Patients need to be cautious if they do not have their contact lens prescriptions filled at Spector Eye Care. Contact lens sellers refer to some soft contact lenses as “disposable”, but actually, they are for frequent/planned replacement. With Extended Wear lenses, the lenses may be worn continuously for the prescribed wearing period (for example, 7 days to 30 days) and then thrown away. If you are wearing your lenses on a planned replacement basis or even an extended wear basis, when you remove your lenses, ALWAYS make sure to clean and disinfect them properly before reinserting them. This is necessary in order to protect the health of your eyes and allow you to continue to wear your contacts comfortably and safely.
Multifocal (Presbyopic) Contact Lenses
Multifocal Contact Lenses have become increasingly popular as a greater number of patients enter their 40′s and wish to continue enjoying the benefits of Contact Lens wear without being dependent on eyeglasses or reading glasses for close vision throughout their day. Multifocal Contact Lenses are available in a number of different designs, materials and prescriptions that are useful for successfully fitting a wide range of patients and their various far, intermediate and near vision correction needs. The key to success is a careful thorough examination and fitting along with helping each patient understand their actual vision correction needs.
Specialty Contact Lenses
At Spector Eye Care, the vast majority of contact lenses prescribed fall into the categories as described so far. We do prescribe contact lenses for some special purposes for those patients requesting these types of fittings and contact lenses:
Orthokeratology (Ortho-K) Contact Lenses
Orthokeratology (also called Ortho-K) is a technique that uses special contact lenses to reshape your eyes while you sleep. This allows you to have better vision during the day while not wearing corrective lenses. The effects of Orthokeratology are only temporary, so the lenses must be worn often to maintain good vision. For many patients, Orthokeratology requires wearing lenses nightly, though it varies from person to person. Some patients will only need to wear their contact lenses 3 to 4 times per week.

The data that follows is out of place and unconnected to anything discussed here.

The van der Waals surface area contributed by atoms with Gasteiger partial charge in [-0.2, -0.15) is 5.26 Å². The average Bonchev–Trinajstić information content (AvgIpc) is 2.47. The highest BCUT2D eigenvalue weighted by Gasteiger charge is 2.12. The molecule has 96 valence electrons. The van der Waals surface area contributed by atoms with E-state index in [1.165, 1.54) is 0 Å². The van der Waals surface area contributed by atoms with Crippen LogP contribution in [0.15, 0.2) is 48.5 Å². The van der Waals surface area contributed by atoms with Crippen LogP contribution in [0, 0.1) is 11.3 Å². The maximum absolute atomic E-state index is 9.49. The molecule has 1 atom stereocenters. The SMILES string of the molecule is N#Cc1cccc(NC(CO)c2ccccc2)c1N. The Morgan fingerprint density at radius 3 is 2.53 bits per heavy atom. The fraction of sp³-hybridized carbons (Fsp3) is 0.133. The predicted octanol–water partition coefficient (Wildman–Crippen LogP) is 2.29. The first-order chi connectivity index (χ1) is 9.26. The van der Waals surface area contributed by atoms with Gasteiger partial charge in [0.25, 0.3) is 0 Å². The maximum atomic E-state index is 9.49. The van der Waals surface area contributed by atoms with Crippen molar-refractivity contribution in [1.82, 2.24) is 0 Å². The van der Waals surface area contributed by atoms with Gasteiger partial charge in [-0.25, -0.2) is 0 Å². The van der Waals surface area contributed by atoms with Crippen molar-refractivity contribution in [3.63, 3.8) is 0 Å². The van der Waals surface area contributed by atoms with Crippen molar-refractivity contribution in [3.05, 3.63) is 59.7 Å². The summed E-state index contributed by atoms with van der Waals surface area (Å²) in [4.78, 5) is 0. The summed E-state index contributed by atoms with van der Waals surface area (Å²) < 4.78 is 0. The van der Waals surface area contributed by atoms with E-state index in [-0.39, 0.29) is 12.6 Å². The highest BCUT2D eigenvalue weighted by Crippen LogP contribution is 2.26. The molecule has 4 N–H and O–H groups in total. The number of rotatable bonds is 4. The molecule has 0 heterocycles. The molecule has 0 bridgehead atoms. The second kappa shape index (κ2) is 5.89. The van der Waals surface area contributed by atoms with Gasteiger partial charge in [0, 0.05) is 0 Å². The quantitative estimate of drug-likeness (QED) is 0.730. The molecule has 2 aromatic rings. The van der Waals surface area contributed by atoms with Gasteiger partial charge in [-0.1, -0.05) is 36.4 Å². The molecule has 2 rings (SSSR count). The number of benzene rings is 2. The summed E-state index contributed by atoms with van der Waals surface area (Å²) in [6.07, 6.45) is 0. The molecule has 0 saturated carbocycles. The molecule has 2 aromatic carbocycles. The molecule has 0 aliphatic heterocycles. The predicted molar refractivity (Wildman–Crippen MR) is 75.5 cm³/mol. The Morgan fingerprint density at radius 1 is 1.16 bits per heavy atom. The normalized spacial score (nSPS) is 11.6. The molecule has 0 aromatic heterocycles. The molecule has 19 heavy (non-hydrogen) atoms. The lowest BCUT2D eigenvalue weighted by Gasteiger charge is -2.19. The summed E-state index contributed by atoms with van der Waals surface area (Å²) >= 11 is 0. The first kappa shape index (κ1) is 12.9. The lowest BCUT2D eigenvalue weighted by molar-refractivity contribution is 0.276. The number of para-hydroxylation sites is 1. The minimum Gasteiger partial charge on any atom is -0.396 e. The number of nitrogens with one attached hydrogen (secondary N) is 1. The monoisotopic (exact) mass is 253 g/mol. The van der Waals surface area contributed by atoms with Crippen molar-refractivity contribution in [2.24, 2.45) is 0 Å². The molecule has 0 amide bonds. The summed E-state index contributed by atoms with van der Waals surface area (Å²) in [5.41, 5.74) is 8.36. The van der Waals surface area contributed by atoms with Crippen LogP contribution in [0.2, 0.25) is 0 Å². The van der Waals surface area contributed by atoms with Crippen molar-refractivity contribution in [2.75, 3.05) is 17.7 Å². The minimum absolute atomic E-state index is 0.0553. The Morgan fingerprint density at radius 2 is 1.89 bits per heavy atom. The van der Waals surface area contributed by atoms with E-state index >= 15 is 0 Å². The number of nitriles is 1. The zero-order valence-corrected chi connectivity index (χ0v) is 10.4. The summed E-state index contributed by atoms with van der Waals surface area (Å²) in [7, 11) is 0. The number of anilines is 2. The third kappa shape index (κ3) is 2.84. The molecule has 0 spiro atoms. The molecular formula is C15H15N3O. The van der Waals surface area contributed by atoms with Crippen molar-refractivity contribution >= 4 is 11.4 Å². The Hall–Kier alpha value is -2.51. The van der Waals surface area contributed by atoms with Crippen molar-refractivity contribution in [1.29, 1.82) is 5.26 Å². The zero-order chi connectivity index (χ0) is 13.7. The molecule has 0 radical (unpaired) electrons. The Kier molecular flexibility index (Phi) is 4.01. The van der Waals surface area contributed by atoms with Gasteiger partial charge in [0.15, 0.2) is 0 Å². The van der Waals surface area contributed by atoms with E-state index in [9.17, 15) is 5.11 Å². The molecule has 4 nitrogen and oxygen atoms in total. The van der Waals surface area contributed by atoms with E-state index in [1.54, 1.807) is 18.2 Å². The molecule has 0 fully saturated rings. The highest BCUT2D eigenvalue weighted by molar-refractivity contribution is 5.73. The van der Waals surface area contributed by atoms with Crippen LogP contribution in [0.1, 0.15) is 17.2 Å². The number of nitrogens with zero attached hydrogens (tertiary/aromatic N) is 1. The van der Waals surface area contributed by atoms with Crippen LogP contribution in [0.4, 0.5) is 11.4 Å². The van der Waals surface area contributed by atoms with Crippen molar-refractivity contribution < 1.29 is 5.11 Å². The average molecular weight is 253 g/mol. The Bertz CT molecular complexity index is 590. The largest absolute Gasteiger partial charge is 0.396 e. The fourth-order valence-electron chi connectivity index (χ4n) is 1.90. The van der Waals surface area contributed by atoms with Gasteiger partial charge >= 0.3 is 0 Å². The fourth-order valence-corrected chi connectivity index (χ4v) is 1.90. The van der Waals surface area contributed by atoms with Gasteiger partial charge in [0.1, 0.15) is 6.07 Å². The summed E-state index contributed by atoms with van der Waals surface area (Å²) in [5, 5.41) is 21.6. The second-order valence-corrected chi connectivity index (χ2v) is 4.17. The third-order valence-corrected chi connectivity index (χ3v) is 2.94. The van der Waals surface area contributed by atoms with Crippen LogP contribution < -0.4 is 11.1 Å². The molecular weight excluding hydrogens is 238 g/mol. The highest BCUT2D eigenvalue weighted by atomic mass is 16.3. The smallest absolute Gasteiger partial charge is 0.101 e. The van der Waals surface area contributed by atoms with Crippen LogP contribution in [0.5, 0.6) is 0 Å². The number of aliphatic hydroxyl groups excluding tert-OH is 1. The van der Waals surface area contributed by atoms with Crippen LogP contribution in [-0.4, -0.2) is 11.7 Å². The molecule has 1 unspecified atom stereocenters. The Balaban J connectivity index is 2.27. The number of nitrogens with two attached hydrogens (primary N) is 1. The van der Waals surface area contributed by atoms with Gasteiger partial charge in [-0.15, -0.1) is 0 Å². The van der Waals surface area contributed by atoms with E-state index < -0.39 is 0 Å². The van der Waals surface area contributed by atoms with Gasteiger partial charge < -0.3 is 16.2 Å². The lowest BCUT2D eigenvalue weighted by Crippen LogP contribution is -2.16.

Ortho-K is generally only for people with mild-to-moderate myopia (nearsightedness) or astigmatism including patients with up to six (6.00D) diopters of myopia or one and three quarters (1.75D) diopters of astigmatism and who might not otherwise be good candidates for Laser Eye Surgery such as LASIK. The ideal candidates are those with four (4) diopters of myopia or less.
Like Laser Vision Correction, Orthokeratology flattens the cornea of myopic patients, enabling light rays entering the eye to focus properly on the retina. The lenses are rigid gas-permeable (RGP), snug fitting and somewhat flattened in the center to put pressure on the cornea and change its shape. Ortho-K is generally a gradual process, and may require a series of different lenses, though that will depend on the specifics of the patient and the type of lenses being prescribed. Orthokeratology may seem like a strange choice, given the popularity of procedures such as LASIK, which enable patients to be considerably less dependent on or even eliminate contact lenses for distance vision. However, not everyone is eligible for LASIK Surgery such as those under 21 years of age, those with dry eyes or thin corneas, and some other eye or health issues that make them poor candidates for Laser Vision Correction.
Decorative Non Prescription Contact Lenses
A type of specialty lens that has become popular among people who don’t even have a need for vision correction are contacts that have the sole purpose of changing the appearance of your eyes. These are sometimes called “Plano”, “Zero-Powered” or “Non-Corrective” lenses. Wearers of these contact lenses can temporarily change brown eyes to blue and can even create different themes such as Halloween or Dracula by modifying the eye’s appearance.
EVEN THOUGH THESE DECORATIVE LENSES DO NOT CORRECT VISION, THEY ARE A MEDICAL DEVICE AND THE FDA STRICTLY REGULATES THEM